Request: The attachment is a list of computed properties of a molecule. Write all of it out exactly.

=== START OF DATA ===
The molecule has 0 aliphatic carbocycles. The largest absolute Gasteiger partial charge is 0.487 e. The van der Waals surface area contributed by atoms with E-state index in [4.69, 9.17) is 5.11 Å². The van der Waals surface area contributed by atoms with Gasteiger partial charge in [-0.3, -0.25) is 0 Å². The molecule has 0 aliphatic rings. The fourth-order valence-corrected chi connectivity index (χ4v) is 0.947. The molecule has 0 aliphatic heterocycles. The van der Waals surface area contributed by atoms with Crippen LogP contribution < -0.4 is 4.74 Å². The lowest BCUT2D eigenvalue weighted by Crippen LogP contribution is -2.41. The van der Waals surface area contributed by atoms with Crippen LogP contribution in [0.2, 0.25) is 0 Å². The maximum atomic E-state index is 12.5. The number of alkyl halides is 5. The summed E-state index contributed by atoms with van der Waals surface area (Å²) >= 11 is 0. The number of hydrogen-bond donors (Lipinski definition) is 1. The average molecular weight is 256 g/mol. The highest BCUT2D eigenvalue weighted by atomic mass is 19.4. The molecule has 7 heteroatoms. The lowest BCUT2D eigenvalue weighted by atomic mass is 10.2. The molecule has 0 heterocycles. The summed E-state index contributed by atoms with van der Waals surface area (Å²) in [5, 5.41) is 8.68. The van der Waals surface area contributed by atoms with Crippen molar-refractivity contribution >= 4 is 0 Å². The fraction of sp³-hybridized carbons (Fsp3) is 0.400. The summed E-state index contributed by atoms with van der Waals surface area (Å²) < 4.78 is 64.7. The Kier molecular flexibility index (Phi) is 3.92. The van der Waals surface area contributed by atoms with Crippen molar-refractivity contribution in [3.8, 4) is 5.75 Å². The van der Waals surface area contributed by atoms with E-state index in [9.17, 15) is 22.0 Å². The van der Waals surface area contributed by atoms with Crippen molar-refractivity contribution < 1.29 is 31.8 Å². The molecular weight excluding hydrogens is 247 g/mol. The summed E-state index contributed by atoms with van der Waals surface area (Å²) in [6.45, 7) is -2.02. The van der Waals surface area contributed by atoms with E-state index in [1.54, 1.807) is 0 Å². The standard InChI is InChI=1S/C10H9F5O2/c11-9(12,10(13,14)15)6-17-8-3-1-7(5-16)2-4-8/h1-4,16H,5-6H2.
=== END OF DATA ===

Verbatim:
The molecule has 0 aliphatic carbocycles. The largest absolute Gasteiger partial charge is 0.487 e. The van der Waals surface area contributed by atoms with E-state index in [4.69, 9.17) is 5.11 Å². The van der Waals surface area contributed by atoms with Gasteiger partial charge in [-0.3, -0.25) is 0 Å². The molecule has 0 aliphatic rings. The fourth-order valence-corrected chi connectivity index (χ4v) is 0.947. The molecule has 0 aliphatic heterocycles. The van der Waals surface area contributed by atoms with Crippen LogP contribution < -0.4 is 4.74 Å². The lowest BCUT2D eigenvalue weighted by Crippen LogP contribution is -2.41. The van der Waals surface area contributed by atoms with Crippen LogP contribution in [0.2, 0.25) is 0 Å². The maximum atomic E-state index is 12.5. The number of alkyl halides is 5. The summed E-state index contributed by atoms with van der Waals surface area (Å²) >= 11 is 0. The number of hydrogen-bond donors (Lipinski definition) is 1. The average molecular weight is 256 g/mol. The highest BCUT2D eigenvalue weighted by atomic mass is 19.4. The molecule has 7 heteroatoms. The lowest BCUT2D eigenvalue weighted by atomic mass is 10.2. The molecule has 0 heterocycles. The summed E-state index contributed by atoms with van der Waals surface area (Å²) in [5, 5.41) is 8.68. The van der Waals surface area contributed by atoms with Crippen molar-refractivity contribution >= 4 is 0 Å². The fraction of sp³-hybridized carbons (Fsp3) is 0.400. The summed E-state index contributed by atoms with van der Waals surface area (Å²) < 4.78 is 64.7. The Kier molecular flexibility index (Phi) is 3.92. The van der Waals surface area contributed by atoms with Crippen molar-refractivity contribution in [3.8, 4) is 5.75 Å². The van der Waals surface area contributed by atoms with E-state index in [9.17, 15) is 22.0 Å². The van der Waals surface area contributed by atoms with Crippen molar-refractivity contribution < 1.29 is 31.8 Å². The molecular weight excluding hydrogens is 247 g/mol. The summed E-state index contributed by atoms with van der Waals surface area (Å²) in [6.45, 7) is -2.02. The van der Waals surface area contributed by atoms with E-state index in [1.54, 1.807) is 0 Å². The standard InChI is InChI=1S/C10H9F5O2/c11-9(12,10(13,14)15)6-17-8-3-1-7(5-16)2-4-8/h1-4,16H,5-6H2.